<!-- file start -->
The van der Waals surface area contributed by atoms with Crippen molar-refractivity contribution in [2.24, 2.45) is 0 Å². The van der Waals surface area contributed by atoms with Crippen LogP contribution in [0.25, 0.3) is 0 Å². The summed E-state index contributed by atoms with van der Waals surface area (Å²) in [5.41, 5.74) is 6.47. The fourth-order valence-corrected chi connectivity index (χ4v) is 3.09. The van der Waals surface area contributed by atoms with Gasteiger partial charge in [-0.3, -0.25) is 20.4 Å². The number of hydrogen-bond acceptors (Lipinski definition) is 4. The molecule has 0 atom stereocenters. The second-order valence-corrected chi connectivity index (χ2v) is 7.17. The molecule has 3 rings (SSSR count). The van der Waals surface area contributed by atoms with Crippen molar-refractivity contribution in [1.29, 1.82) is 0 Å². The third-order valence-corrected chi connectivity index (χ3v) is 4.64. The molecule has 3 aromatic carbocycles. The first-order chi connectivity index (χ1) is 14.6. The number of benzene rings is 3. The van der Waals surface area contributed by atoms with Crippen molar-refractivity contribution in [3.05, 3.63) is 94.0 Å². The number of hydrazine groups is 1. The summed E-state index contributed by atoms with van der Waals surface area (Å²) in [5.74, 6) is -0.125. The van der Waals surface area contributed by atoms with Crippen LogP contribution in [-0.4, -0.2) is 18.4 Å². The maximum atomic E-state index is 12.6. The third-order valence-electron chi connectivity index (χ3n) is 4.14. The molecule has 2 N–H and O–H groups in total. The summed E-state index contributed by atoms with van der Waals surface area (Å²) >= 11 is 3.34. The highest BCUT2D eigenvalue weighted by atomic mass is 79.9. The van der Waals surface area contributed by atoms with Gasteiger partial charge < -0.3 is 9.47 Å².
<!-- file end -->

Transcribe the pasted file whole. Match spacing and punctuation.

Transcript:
The van der Waals surface area contributed by atoms with Crippen molar-refractivity contribution in [2.24, 2.45) is 0 Å². The van der Waals surface area contributed by atoms with Crippen LogP contribution in [0.25, 0.3) is 0 Å². The summed E-state index contributed by atoms with van der Waals surface area (Å²) in [5.41, 5.74) is 6.47. The fourth-order valence-corrected chi connectivity index (χ4v) is 3.09. The van der Waals surface area contributed by atoms with Gasteiger partial charge in [-0.3, -0.25) is 20.4 Å². The number of hydrogen-bond acceptors (Lipinski definition) is 4. The molecule has 0 atom stereocenters. The second-order valence-corrected chi connectivity index (χ2v) is 7.17. The molecule has 3 rings (SSSR count). The van der Waals surface area contributed by atoms with Crippen molar-refractivity contribution in [1.29, 1.82) is 0 Å². The third-order valence-corrected chi connectivity index (χ3v) is 4.64. The molecule has 3 aromatic carbocycles. The first-order chi connectivity index (χ1) is 14.6. The number of benzene rings is 3. The van der Waals surface area contributed by atoms with Crippen molar-refractivity contribution in [3.05, 3.63) is 94.0 Å². The number of hydrazine groups is 1. The summed E-state index contributed by atoms with van der Waals surface area (Å²) in [5.74, 6) is -0.125. The van der Waals surface area contributed by atoms with Crippen LogP contribution in [-0.4, -0.2) is 18.4 Å². The maximum atomic E-state index is 12.6. The third-order valence-electron chi connectivity index (χ3n) is 4.14. The molecule has 2 N–H and O–H groups in total. The summed E-state index contributed by atoms with van der Waals surface area (Å²) >= 11 is 3.34. The highest BCUT2D eigenvalue weighted by atomic mass is 79.9. The van der Waals surface area contributed by atoms with Gasteiger partial charge < -0.3 is 9.47 Å².